MIDLAND CITY -- Jan Poland stood, surrounded by the students who rode her husband’s bus. They released balloons to honor his sacrifice. She hugged them to remember why he died.
“I’ve seen it. I’ve seen it over and over,” she said Friday afternoon after students scattered to school buses following a Midland City Elementary ceremony to honor bus driver Charles “Chuck” Poland and student Ethan Gillman. “I’ve seen beauty come out of ashes.”
Her words echoed a scripture from the Old Testament book of Isaiah:
“The spirit of the Lord God is upon me … to comfort all who mourn, to console those who mourn in Zion, to give them beauty for ashes, the oil of joy for mourning, the garment of praise for the spirit of heaviness; that they may be called trees of righteousness …”
She has seen it. She may have seen it in Ashley Thornton, a student who rode Mr. Poland’s bus on the day a man came demanding hostages and took Poland’s life in the process.
“He was always happy. He always said good morning when he picked us up and good afternoon at the end of the day. He was one of the best men I ever met,” she said of Mr. Poland.
She may have seen it in Tre’ Watts, a 16-year-old Dale County student on the bus that day.
“He treated me like his own,” Watts said. “He let me know there is still good in people out there. It has given me a more positive outlook on life.”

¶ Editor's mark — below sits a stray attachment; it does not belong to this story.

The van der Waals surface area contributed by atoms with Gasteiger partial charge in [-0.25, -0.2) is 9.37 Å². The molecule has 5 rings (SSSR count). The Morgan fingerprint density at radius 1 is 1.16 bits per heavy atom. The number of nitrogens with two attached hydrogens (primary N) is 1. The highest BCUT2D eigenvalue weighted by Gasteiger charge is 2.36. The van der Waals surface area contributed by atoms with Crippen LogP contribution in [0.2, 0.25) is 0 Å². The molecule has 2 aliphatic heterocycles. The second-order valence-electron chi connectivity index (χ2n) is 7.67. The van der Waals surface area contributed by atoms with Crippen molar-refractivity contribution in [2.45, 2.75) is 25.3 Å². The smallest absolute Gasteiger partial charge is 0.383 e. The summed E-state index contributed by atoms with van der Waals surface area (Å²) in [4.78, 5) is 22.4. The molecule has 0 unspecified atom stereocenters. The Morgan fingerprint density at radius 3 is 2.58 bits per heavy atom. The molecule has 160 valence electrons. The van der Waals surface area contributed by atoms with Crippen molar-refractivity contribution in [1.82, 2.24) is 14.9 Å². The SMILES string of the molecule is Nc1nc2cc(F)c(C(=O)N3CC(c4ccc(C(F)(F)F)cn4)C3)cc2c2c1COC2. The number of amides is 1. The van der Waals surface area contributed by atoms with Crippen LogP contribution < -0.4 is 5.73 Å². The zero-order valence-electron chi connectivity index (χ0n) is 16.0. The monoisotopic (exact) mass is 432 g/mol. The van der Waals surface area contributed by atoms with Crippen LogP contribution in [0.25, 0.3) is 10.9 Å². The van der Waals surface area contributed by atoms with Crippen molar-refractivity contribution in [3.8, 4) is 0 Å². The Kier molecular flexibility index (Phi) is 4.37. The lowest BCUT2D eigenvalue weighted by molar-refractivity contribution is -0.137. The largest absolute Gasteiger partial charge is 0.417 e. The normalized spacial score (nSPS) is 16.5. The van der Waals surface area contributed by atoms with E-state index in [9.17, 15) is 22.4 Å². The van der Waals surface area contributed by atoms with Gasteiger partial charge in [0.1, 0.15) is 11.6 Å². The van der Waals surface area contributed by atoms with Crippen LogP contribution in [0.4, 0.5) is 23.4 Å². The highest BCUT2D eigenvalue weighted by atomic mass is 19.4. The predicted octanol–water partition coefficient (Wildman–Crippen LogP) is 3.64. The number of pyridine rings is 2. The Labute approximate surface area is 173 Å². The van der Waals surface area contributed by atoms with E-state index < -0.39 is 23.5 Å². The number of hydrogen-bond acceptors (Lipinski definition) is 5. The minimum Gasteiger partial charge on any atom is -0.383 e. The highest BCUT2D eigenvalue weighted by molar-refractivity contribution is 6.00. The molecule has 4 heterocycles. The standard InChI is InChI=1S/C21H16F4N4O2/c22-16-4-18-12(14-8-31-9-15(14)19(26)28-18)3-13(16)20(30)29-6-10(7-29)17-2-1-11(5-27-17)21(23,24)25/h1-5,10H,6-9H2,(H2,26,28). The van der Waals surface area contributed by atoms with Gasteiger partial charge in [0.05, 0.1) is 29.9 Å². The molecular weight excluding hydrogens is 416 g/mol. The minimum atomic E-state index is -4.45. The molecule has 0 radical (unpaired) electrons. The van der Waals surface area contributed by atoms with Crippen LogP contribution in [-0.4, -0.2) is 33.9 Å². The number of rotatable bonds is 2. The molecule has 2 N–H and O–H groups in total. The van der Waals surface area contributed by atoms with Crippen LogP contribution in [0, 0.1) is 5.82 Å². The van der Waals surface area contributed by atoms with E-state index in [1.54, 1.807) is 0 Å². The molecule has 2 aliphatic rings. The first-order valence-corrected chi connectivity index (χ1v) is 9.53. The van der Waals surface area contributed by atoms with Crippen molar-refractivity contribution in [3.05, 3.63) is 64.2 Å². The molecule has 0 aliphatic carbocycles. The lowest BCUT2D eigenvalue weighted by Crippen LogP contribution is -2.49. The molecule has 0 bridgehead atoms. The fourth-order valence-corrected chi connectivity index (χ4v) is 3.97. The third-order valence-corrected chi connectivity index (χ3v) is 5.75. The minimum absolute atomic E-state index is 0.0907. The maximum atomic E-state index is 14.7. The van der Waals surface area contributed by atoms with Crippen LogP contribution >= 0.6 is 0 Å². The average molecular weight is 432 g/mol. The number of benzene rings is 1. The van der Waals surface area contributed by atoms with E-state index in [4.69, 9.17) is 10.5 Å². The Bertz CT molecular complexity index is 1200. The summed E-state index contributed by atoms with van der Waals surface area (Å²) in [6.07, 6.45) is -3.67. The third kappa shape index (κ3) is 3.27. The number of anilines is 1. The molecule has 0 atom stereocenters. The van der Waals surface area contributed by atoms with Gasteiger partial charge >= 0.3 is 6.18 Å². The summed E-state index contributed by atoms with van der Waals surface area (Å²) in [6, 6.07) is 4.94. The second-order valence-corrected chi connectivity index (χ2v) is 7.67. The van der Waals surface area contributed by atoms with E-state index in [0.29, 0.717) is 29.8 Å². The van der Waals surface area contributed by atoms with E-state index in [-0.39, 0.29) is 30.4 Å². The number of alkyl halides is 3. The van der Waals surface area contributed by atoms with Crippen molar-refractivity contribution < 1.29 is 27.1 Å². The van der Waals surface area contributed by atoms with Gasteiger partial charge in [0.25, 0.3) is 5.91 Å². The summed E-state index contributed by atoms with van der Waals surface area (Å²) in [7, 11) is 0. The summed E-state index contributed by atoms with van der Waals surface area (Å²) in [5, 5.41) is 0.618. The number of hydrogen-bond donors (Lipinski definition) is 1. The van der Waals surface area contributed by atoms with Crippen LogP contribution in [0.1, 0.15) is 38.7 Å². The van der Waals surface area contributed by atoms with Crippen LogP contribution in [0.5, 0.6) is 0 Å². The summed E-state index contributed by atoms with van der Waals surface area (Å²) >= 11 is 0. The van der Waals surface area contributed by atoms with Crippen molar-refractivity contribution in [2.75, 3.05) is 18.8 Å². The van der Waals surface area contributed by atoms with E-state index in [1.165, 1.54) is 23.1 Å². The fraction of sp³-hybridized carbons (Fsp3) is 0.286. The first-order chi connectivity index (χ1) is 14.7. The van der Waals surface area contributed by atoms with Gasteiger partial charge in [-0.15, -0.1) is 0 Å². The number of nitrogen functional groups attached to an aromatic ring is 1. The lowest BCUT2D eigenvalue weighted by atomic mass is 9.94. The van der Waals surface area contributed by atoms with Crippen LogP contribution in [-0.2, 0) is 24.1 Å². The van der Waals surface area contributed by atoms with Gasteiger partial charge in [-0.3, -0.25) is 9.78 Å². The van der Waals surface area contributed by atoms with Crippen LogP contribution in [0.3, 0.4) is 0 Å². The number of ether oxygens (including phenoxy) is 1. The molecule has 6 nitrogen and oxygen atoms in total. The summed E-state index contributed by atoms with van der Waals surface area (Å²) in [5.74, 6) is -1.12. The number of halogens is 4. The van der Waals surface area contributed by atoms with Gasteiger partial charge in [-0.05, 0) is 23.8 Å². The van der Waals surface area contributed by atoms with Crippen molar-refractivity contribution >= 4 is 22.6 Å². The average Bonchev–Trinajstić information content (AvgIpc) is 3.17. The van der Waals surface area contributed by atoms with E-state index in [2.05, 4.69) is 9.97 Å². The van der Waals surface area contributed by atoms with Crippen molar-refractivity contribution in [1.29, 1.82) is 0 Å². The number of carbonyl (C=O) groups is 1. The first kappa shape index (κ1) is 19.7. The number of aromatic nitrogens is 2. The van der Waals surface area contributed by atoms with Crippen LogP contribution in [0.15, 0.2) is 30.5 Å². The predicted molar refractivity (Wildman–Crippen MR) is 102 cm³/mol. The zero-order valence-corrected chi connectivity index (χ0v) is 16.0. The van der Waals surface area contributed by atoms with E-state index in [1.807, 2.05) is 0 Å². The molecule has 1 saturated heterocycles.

They recognized every student who rode Chuck Poland’s bus. Some want to be teachers. Others want to be football players. Watts wants to be a software producer or developer.
They get that chance because a bus driver put himself in front of a gunman.
“Each day, Mr. Poland’s memory will grow stronger in our hearts,” Dale County Superintendent of Education Donny Bynum said.
Third- and fourth-grade students sat quietly during the 40-minute ceremony in the elementary school auditorium. Teachers leaned over and gave reassuring hugs.
Poland’s bus riders faced the crowd and were awarded certificates by State Sen. Harri Anne Smith, R-Slocomb, for their actions on Tuesday, Jan. 29.
“The way Mr. Poland treated the situation led the way for the students to handle the situation — calm and under control,” Smith said.
Meanwhile, 6-year-old Ethan Gillman, held hostage for a week in an underground bunker before being rescued, sat with his friends. He fidgeted, jostled around in his chair and moved from the stage to the front row and sat in his teacher’s lap. The ceremony would be over soon and Ethan could ride four-wheelers.
Dale County bus drivers wore red T-Shirts and sat in a special section for the ceremony. First responders were also recognized with special seating.
The hugs continued. After the students had their turn, parents and teachers approached Mrs. Poland. She kneeled on a makeshift stage and hugged them all.
All the attention is a little strange for the Polands, who never wanted to be in the spotlight.
“This is not about me,” she whispered. “I know he would be so honored. What I want everyone to know is that the Lord I serve is greater than anything in this world.”
J.G. Crabbe wrote a hymn in 1889 about the scripture from Isaiah. It is still sung in some churches.
I sing the beauty of the Gospel, that scatters, not thorns, but flowers, That bids me scatter smiles and sunbeams, wherever are lonely hours. The garment of His praise it offers, for heaviness of spirit drear; It gives me sunshine for my shadow, and beauty for ashes here.
Follow Lance Griffin on Twitter @EagleLance